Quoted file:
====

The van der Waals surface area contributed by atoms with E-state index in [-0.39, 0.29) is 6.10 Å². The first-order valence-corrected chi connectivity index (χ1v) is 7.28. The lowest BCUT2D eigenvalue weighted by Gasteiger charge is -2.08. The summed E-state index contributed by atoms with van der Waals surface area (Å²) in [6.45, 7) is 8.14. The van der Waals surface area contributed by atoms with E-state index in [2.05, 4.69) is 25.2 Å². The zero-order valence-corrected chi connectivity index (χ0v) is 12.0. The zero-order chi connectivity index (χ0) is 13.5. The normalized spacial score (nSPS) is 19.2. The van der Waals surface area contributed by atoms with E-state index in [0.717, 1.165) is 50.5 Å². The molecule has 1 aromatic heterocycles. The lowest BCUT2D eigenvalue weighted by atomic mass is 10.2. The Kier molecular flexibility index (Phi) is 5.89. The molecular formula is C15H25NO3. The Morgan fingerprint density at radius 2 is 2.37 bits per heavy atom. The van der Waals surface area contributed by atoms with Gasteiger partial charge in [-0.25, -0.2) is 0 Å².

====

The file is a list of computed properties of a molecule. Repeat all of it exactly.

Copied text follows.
The van der Waals surface area contributed by atoms with E-state index in [-0.39, 0.29) is 6.10 Å². The first-order valence-corrected chi connectivity index (χ1v) is 7.28. The lowest BCUT2D eigenvalue weighted by Gasteiger charge is -2.08. The summed E-state index contributed by atoms with van der Waals surface area (Å²) in [6.45, 7) is 8.14. The van der Waals surface area contributed by atoms with E-state index in [2.05, 4.69) is 25.2 Å². The zero-order valence-corrected chi connectivity index (χ0v) is 12.0. The zero-order chi connectivity index (χ0) is 13.5. The normalized spacial score (nSPS) is 19.2. The van der Waals surface area contributed by atoms with E-state index in [0.717, 1.165) is 50.5 Å². The molecule has 1 aromatic heterocycles. The lowest BCUT2D eigenvalue weighted by atomic mass is 10.2. The Kier molecular flexibility index (Phi) is 5.89. The molecular formula is C15H25NO3. The Morgan fingerprint density at radius 2 is 2.37 bits per heavy atom. The van der Waals surface area contributed by atoms with Gasteiger partial charge in [-0.25, -0.2) is 0 Å².